Setting up a company
There are five main types of business structures in Australia: co-operatives, limited companies, partnerships, franchises and sole proprietorships (which can be public or private).
Due to the complex and ever-changing Australian tax laws, it is advisable to consult a tax expert before you decide which one would fit you and your business intentions.
You can register your Australian company with business service providers who use software that deals directly with the Australian Securities and Investments Commission (ASIC). These providers can be found by searching business directories or the Internet for ‘shelf company services’ or ‘Australian company registration’.
Alternatively, you can complete the application form for registration as an Australian company (Form 201) and send it to ASIC. A fee has to be paid for the application.
Once your company is registered, you can conduct business in all of the individual states and territories in Australia. There are three steps to setting up a company in Australia:
- Register your company name with ASIC and receive an Australian Company Number (ACN). Note that registering a company name is not the same as registering a company.
- You are required to have a registered office, even if you work from home.
- In order to register a business in Australia, you are required to be an official resident.
Under-capitalization is the main reason for small business failure. It is advisable to have a sufficient amount of capital before starting up your company as Australian banks are often reluctant to lend money to new businesses. You are also unlikely to obtain a loan for a start-up without security such as property or other tangible capital. There is no specific amount of money a start-up company needs by law.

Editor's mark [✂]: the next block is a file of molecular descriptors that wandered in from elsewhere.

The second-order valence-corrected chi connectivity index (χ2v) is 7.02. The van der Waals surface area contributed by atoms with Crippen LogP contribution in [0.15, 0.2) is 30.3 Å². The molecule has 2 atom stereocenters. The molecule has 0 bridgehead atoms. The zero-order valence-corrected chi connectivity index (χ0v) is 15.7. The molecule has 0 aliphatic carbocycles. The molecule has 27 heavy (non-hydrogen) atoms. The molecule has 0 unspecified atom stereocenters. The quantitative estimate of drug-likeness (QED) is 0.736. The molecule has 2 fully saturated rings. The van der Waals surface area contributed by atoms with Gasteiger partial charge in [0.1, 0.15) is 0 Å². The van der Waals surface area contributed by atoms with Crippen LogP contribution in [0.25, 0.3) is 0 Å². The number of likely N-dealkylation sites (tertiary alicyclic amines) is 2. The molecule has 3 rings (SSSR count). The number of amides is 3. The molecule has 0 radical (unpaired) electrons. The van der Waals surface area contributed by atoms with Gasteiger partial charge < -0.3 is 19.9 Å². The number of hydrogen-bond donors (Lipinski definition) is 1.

Nowadays, states compete for new businesses to settle in their area by offering incentives and grants. However, if you enter Australia as a business migrant, you have to have considerable financial resources to pass a points test. The Australian government encourages successful business people and investors to apply for residence in Australia, although applicants are generally required to invest at least AUD$500,000.
For information on incentives and grants, you can contact the Australian trade commision: Austrade
Of course, there are also ongoing requirements when running a company in Australia. It is estimated that the average small business person spends around four hours a week on government paperwork. Every company must keep up-to-date financial records. Some of the paper work and duties include correctly recording and explaining transactions and explaining the company’s financial position and performance.
For more information, you can visit the website of the Australian Security and Investment Comission.
Sole traders use their individual tax file number (TFN) for processing their business taxes. Partnerships, companies and trusts need a separate TFN. Furthermore, you need an Australian Business Number (ABN) and to register for goods and services tax (GST).
Contributions to employees
If you are paying employees, directors or other businesses, your business must be registered for pay-as-you-go (PAYG) and withhold tax from payments you make to them. In case you provide non-cash benefits to your employees, such as the use of a car, you may also need to pay fringe benefits tax (FBT).
Furthermore, you must pay a superannuation guarantee (retirement program) for most employees and certain contractors. Employees are seen differently to contractors in the Australian tax system. You don’t usually withhold tax from payments to contract workers (self-employed) and independent contractors, since they are responsible for their own superannuation.
You may need to withhold an amount from payments to other businesses if they don’t quote their ABN on an invoice or other document, as required by the Australian tax law.